http://www.nasa.gov/press-release/nasa-and-iconic-museum-honor-voyager-spacecraft-40th-anniversary
          http://www.nasa.gov/press-release/nasa-s-johnson-space-center-closes-through-labor-day-for-tropical-storm-harvey
          http://www.nasa.gov/press-release/nasa-cancels-planned-media-availabilities-with-astronauts
          http://www.nasa.gov/press-release/nasa-awards-400000-to-top-teams-at-second-phase-of-3d-printing-competition
          http://www.nasa.gov/press-release/nasa-awards-contract-for-center-protective-services-for-glenn-research-center
          http://www.nasa.gov/press-release/nasa-announces-cassini-end-of-mission-media-activities
          1 feeds processed

   Sanitizing contents
       Good. Those are the URLs we want to save to disk. Let’s start by just writing those  to  a
       file. We will also use a simple slug function to make a filesystem-safe name from the feed
       title and save those files in a pre-determined location:

          import logging
          import os.path
          from feed2exec.utils import slug

          ARCHIVE_DIR='/run/user/1000/feed-archives/'

          def output(*args, feed=None, item=None, **kwargs):
              # make a safe path from the item name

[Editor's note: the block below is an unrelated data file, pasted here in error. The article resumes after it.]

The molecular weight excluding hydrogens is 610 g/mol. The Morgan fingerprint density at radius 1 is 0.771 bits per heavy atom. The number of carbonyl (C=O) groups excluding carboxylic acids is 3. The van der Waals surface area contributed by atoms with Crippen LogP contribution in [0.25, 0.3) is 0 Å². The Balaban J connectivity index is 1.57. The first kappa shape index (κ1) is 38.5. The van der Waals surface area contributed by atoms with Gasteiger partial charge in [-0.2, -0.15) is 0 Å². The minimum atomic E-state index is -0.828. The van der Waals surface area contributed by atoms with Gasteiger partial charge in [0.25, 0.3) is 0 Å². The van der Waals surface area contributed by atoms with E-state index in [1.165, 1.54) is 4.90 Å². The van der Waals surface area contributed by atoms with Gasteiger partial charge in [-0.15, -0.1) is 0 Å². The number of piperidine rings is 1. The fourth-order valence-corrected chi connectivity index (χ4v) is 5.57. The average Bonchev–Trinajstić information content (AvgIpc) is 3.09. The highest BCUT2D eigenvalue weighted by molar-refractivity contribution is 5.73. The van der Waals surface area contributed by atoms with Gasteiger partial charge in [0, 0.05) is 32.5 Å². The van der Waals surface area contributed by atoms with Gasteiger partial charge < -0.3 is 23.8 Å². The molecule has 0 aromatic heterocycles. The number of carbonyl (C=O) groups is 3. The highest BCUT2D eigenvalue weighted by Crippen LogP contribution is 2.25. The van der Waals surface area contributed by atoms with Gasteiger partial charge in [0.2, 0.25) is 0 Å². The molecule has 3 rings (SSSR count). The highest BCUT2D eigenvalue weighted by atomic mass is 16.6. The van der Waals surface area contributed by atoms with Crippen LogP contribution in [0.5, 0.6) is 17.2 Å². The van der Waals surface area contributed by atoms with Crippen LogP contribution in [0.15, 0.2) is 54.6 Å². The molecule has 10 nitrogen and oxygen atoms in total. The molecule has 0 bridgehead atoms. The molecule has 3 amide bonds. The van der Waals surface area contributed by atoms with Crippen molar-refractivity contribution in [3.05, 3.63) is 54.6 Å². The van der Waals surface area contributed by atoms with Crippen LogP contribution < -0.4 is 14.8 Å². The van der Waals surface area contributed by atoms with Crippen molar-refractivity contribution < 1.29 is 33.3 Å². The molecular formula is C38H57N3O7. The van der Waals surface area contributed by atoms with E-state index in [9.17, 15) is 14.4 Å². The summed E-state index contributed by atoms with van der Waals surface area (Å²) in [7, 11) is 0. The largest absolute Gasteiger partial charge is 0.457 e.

path = slug(item.get('title', 'no-name'))
              # put the file in the archive directory
              path = os.path.join(ARCHIVE_DIR, path)
              # only operate on items that actually have a link
              if item.get('link'):
                  # tell the user what's going on, if verbose
                  # otherwise, we try to stay silent if all goes well
                  logging.info('saving feed item %s to %s from %s',
                               item.get('title'), path, item.get('link'))
                  # open the file
                  with open(path, 'w') as archive:
                      # write the response
                      archive.write(item.get('link'))
              else:
                  logging.info('no link for feed item %s, not archiving', item.get('title'))

       Now I know this may look like a huge step from the previous one but I’m sorry, I  couldn’t
       find a simpler second step. :) The output now looks like this:

          $ python3 -m feed2exec --config ./doc/ --verbose fetch --force
          opening local file /home/anarcat/src/feed2exec/feed2exec/tests/files/breaking_news.xml
          parsing feed file:///home/anarcat/src/feed2exec/feed2exec/tests/files/breaking_news.xml (10355 bytes)
          connecting to database at ./doc/feed2exec.db
          saving feed item President Drumpf Welcomes Home Record-breaking NASA Astronaut Peggy Whitson to /run/user/1000/president-drumpf-welcomes-home-record-breaking-nasa-astronaut-peggy-whitson from http://www.nasa.gov/press-release/president-trump-welcomes-home-record-breaking-nasa-astronaut-peggy-whitson
          saving feed item Three International Space Station Crewmates Safely Return to Earth to /run/user/1000/three-international-space-station-crewmates-safely-return-to-earth from http://www.nasa.gov/press-release/three-international-space-station-crewmates-safely-return-to-earth
          saving feed item NASA Statement on Nomination for Agency Administrator to /run/user/1000/nasa-statement-on-nomination-for-agency-administrator from http://www.nasa.gov/press-release/nasa-statement-on-nomination-for-agency-administrator